However, it was also integral in measures of subjective vision, as it was thought to be possible to be able to examine the face of an individual to determine their abilities of sensory perception; colour, sound and depth were spatially represented in the brain and skull. (Simpson 2004: 476) Phrenology attempted to divide the subject into a mechanical system which was represented by the phrenological chart. However, it was from a unified structure (the face and skull) that they made these measurements of perception, as opposed to those done by empiricists like Purkinje who worked from the discrete perceptions into a unified system of the eye. (Crary 1992: 104) Phrenological studies were measured in terms of a classical ideal, instead of statistical norms of behaviour. Physiological research like Purkinje in effect rendered the medium obsolete; research which began at the level of subjective perception was determined to be more scientific and empirically valid. Phrenology was composed of both objective and subjective views of perception; the phrenologist existed apart from the subject, however was intertwined through his own faciality and subjecthood. Although Gall argued argued that he made his observations inductively, his system of classifations, so closely tied to to a socio-historic circumstances, appears to have shaped his evidence. Since it did not have a way in which to isolate the structures of the brain in terms of its experimental practice, it can be read more as a medium by which the ideas of one age and class were transmitted to succeeding generations. (McLaren 1974: 87)

Phrenology attempted to determine an ideal of the mind and argued that organs could be exercised to limited exposure to stimuli which would then exercise the organ. This early modern technique is thus indicative of the emerging modernized subject. Foucault argues that these "disciplinary" apparatuses are indicative of nineteenth century modernity and constituted a policy of the body which was docile, useful and modifiable. (Crary 1992: 15)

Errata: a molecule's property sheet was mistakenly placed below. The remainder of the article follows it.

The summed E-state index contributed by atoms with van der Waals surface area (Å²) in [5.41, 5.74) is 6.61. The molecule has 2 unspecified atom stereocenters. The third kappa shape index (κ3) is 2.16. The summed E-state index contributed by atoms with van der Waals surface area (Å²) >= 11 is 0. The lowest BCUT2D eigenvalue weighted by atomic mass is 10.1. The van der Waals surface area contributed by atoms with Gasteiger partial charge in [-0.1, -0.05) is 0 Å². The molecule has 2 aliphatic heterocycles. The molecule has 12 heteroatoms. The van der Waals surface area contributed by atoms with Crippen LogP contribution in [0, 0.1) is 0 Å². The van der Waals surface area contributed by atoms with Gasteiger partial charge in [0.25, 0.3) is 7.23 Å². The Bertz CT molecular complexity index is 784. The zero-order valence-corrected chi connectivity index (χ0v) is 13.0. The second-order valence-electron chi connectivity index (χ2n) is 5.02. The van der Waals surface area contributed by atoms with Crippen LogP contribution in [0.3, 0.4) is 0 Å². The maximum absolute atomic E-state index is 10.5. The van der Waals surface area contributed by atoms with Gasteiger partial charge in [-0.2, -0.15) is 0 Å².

Phrenological distinctions acted as a container for mental energy, through a system of classifications it was in-formed with material from the skull. Vilém Flusser would argue the form of the system of classifications can be argued made the material appear; each theorist adopting a different system which would classify the phenomenon under different characteristics and localities in the brain. (Flusser 1993: 25-7) The nomenclature was also in-formed by the conditions of culture; Gall’s own classification system was specific to the socio-historical circumstances existing in Vienna at the turn of the century. The classifications were separated by Gall between animal and human qualities, and subsequently hierarchized in terms of their functions, emphasizing the mental faculties over the manual and postulated an ideal of the human individual. One of its criticisms, was that the mapping of these traits onto the brain was arbitrary, the semiotic content of the discipline meaning more than its material constitution, or its representation of the brain. (Sewall 1839: 94)

Citations

1835. Manual of Phrenology being An Analytical Sumary of The System of Doctor Gall on the Faculties of Man and the Functions of the Brain. Philadelphia: Carey, Lea & Blanchard.

Agamben, G. 2000. "Notes on Gesture, Face." In Means Without Ends. Minneapolis, University of Minneapolis Press.

Bank, A. 1996. "Of Native Skulls and Noble Caucasians: Phrenology in Colonial South Africa." in Journal of Southern African Studies." 22(3): 387-403.

Cooter, R. 1984. The Cultural Meaning of Popular Science. Cambridge: Cambridge University Press.

Crary, J. 1992.Techniques of the Observer: On Vision and Modernity in the Nineteenth Century. MIT Press.

Davies, J. 1955. Phrenology Fad and Science. New Haven: Yale University Press.

Flusser, V. The Shape of Things. Reaktion Books.

McLaren, A. 1974. "Medium and Message." in The Journal of Modern History. 46 (1): 86-97

Lokensgard, H. 1940. "Oliver Wendall Holme's Phrenological Character." in The New England Quarterly.13(4): 711-718.

Sewall, T. 1839. Examination of Phrenology in Two Lectures. Boston: D.S.King.

Simpson, D. 2004. "Phrenology and the Neurosciences: Contributions of F.J. Gall and J.G. Spurzheim." in Colishaw Symposium.75: 475-482.

West, C. 1999. The Cornel West Reader. Civitas Books.

Zielinski, S. 2006. The Deep Time of Media. Camridge, MA: The MIT Press.